**NB: this post is not intended to start a flamewar. It is intended to express my dismay at limitations that have been placed on supposedly libre software, and to highlight an issue that some *nixers and FOSS advocates might not be aware of.**
Wow - I've just gotten a real shock, and it's not one I ever imagined I'd get in the FOSS world.
I've been solidly sold on (GNU/)Linux's "libre" credentials for some time now - I see the right to be able to freely modify, copy, and redistribute Linux as one of its' core strengths, even if I don't yet contribute to the "modify" part.
It seems, to some extent at least, that the Fedora project agrees with this position - their official website announces that freedom is one of their core values. They go further:
"We provide free alternatives to proprietary code and content to make Fedora completely free and redistributable for everyone. That way, anyone can use any of our work for their own purposes, without legal hassles, to further spread free software."
So, you can imagine my astonishment when I discovered the following caveat on the bottom of the download page on the official Fedora site:
"By clicking on and downloading Fedora, you agree to comply with the following terms and conditions:
"Fedora software and technical information is subject to the U.S. Export Administration Regulations and other U.S. and foreign law, and may not be exported or re-exported to certain countries (currently Cuba, Iran, Iraq, North Korea, Sudan, and Syria) or to persons or entities prohibited from receiving U.S. exports (including those (a) on the Bureau of Industry and Security Denied Parties List or Entity List, (b) on the Office of Foreign Assets Control list of Specially Designated Nationals and Blocked Persons, and (c) involved with missile technology or nuclear, chemical or biological weapons). You may not download Fedora software or technical information if you are located in one of these countries, or otherwise affected by these restrictions. You may not provide Fedora software or technical information to individuals or entities located in one of these countries or otherwise affected by these restrictions. You are also responsible for compliance with foreign law requirements applicable to the import and use of Fedora software and technical information."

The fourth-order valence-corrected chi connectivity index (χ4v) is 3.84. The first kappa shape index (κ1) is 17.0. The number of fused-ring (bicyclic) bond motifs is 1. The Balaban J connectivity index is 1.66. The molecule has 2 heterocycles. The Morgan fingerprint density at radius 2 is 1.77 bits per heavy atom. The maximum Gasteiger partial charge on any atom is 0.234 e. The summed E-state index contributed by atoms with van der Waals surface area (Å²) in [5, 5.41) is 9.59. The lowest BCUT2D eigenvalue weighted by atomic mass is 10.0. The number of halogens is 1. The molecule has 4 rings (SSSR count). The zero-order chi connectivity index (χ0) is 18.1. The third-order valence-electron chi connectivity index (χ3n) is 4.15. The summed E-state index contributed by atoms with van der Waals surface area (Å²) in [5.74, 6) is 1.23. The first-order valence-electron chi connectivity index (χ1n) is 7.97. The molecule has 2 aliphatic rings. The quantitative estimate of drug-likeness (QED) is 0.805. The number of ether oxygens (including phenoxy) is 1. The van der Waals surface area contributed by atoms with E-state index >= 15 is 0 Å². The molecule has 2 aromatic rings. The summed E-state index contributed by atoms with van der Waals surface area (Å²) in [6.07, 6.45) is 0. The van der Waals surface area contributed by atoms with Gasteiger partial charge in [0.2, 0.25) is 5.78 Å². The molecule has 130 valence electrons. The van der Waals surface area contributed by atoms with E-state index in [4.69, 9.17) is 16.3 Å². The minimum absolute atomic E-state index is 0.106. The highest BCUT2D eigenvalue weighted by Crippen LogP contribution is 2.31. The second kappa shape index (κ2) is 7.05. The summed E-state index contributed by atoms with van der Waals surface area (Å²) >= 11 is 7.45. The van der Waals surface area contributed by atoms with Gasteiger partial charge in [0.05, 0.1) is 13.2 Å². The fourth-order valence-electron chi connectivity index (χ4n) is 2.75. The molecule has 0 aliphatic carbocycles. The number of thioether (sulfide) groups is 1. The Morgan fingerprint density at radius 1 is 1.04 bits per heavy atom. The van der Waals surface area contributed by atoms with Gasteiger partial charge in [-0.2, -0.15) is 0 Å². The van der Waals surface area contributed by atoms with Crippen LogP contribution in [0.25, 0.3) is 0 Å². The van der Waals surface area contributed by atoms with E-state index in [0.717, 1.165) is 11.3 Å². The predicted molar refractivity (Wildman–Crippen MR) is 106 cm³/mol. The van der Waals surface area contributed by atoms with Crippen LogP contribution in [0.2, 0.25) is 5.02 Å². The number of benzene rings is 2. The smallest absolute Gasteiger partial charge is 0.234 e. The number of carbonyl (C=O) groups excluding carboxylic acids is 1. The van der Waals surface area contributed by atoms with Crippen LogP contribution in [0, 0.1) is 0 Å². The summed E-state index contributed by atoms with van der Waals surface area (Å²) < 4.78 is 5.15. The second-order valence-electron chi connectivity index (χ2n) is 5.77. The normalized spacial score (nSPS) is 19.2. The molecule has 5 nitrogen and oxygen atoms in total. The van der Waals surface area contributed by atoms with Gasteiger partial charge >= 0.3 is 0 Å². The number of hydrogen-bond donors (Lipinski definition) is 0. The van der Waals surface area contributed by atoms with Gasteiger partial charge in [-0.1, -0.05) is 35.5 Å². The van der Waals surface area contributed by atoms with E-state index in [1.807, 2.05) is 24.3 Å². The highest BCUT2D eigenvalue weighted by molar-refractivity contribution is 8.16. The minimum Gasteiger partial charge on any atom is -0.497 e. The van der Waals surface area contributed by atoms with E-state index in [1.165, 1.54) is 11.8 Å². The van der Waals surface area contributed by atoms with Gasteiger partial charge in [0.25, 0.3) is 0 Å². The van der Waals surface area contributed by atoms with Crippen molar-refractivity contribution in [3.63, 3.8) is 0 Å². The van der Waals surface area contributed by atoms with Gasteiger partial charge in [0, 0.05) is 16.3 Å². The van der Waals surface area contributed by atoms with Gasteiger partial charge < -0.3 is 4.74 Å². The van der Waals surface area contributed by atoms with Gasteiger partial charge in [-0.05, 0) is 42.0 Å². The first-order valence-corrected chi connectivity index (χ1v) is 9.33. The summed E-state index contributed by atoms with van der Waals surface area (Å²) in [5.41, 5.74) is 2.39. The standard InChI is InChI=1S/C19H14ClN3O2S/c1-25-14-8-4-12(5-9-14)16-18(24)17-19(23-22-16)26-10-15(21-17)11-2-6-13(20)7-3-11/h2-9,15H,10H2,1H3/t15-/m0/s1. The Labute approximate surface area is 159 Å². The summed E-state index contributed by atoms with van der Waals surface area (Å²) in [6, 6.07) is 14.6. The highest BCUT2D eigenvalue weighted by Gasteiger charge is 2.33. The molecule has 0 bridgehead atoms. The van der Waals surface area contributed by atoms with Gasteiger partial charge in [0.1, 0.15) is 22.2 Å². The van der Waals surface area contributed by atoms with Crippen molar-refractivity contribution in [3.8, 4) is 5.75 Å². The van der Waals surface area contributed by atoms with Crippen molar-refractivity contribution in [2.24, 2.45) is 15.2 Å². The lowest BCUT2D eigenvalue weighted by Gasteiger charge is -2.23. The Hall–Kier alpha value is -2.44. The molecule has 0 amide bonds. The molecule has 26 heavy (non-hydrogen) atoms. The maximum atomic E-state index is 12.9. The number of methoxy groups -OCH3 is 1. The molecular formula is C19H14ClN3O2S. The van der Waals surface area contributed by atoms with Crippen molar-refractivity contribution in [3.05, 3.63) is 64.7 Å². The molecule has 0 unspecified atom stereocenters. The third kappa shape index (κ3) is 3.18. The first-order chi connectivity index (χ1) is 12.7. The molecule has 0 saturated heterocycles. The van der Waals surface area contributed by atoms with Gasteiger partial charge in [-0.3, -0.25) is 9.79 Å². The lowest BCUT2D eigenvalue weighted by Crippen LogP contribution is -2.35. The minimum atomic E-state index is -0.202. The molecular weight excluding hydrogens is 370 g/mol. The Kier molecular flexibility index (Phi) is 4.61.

So, Fedora is free to use and redistribute, unless you happen to live in a country that isn't on the U.S. government's Christmas card list. Presuming that Fedora is released under the GPL or similar license, where does it enable bias on the grounds of a person's geographic or geopolitical situation (or any other basis)?
Of course, M$ and Apple probably adhere to policies like the one above, but to me it seems a travesty for FOSS to hold this line. The requirement isn't universal across the Linux landscape - I remember reading that Cuba has adopted their own Linux distro. So, Fedora, what gives?